Nov 032020
 

“Covering the Hits” looks at covers of a randomly-selected #1 hit from the past sixty-odd years.

mo money mo problems covers

The three most prominent “Mo Money Mo Problems” covers aren’t really covers at all. But they’re at least cover-adjacent, so we’ll start there.
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Oct 162020
 

“Covering the Hits” looks at covers of a randomly-selected #1 hit from the past sixty-odd years.

Don't You Forget About Me covers

Keith Forsey and Steve Schiff wrote “Don’t You (Forget About Me)” while scoring The Breakfast Club. They sent it to Simple Minds, a favorite group of theirs. Simple Minds turned it down, preferring to do songs they themselves had written. Bryan Ferry turned it down. Billy Idol turned it down. Eurythmics turned it down. Cy Curnin of the Fixx turned it down. The record company suggested Corey Hart; Forsey turned them down. Chrissie Hynde loved it, but was pregnant and didn’t want to do the accompanying video, so she badgered her husband to try it. Her husband was Jim Kerr, of (wait for it) Simple Minds.

Once the band came around, they followed Forsey & Schiff’s demo pretty closely, with Kerr throwing in the “Hey, hey, hey, hey” and a few “la la la”s toward the end. After its release, while grateful for the doors it opened, the band sometimes sounded like they wished they’d stuck to their guns and kept turning it down. “(The lyrics) sound pretty inane to me,” Kerr later said. “Sometimes I play it and I just puke.”

It seems like the only people who ever loved the song were the target audience. They took the song to number one and permanently lodged it in the collective conscious of the class of ’85. When Simple Minds performed it at Live Aid (at Bob Geldof’s insistence), the Philadelphia crowd went crazy, and the band realized what they had on their hands was more than just another hit. Thirty-five years later, “Don’t You (Forget About Me)” can bring the era back like few other songs.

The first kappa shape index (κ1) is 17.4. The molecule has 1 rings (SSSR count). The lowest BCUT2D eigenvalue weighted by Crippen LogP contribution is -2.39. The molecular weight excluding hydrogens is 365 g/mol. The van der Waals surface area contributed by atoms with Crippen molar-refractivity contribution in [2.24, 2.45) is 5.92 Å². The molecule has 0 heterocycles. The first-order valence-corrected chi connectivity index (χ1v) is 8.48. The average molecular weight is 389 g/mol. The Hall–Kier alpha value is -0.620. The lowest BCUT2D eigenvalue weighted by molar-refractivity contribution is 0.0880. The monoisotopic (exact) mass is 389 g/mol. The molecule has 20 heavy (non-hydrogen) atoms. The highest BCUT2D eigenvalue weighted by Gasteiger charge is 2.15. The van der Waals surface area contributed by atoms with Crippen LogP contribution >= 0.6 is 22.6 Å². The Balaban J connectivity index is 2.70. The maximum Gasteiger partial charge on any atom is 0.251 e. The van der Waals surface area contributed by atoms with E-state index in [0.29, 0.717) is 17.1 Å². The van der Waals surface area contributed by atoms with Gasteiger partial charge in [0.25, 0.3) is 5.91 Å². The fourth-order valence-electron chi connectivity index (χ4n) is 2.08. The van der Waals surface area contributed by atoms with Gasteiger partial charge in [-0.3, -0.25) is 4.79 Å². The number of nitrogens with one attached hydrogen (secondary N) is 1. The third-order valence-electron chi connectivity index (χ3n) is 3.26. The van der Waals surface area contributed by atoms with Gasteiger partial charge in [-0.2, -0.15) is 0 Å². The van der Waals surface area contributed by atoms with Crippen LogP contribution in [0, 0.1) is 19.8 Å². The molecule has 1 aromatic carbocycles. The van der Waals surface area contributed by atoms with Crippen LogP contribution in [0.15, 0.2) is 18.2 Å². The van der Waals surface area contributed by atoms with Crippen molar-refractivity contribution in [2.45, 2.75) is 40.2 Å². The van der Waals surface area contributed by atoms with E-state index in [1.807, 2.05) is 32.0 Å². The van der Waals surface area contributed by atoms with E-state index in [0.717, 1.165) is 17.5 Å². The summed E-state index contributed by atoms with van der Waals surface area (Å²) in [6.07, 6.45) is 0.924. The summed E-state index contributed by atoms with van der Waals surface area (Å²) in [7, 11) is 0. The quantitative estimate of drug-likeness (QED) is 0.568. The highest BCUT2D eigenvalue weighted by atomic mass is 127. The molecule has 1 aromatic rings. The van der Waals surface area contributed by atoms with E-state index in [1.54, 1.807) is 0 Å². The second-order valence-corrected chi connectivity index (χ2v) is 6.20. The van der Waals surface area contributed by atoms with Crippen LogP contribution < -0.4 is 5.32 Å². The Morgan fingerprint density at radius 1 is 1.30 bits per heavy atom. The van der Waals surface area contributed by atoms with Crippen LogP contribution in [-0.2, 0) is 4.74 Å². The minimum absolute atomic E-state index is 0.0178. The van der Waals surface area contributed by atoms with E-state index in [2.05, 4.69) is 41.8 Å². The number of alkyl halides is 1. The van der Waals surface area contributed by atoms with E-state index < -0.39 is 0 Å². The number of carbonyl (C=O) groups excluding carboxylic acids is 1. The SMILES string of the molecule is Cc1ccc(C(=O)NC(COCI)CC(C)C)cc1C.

Such a song becomes an easy target for artists wanting to cover it. In Spin‘s definitive oral history of the song, Forsey says, “For me, the song only goes one way, and what we did when we did it was the way.” That’s as may be, but that didn’t stop many others from taking it their way. As Schiff says in the same article, “The song has really gone off on its own and has become that thing for other people, and that comes across when somebody else does it. You know, walking by bars in New Orleans, at a karaoke bar and it’s there. It’s sort of fun where it can pop up.”

Seven of them pop up below. Enjoy!

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Jan 172020
 

“Covering the Hits” looks at covers of a randomly-selected #1 hit from the past sixty-odd years.

black and white covers

Unlike most #1 hits we’ve covered so far, Three Dog Night’s 1972 chart-topper “Black and White” is itself a cover. The song, written by Earl Robinson and David Arkin (Alan Arkin’s father), was first recorded by Pete Seeger in 1956. Even in Three Dog Night’s marginally more rockin’ arrangement, it still sounds like a Seeger song, and not exactly a top-tier Seeger song at that. “A child is black, a child is white / A whole world looks upon the sight” sounds like folk music’s “Ebony and Ivory.” The fact that Three Dog Night took this well-meaning trifle to number one shows just how high the band was riding after the previous year’s “Joy to the World.” Continue reading »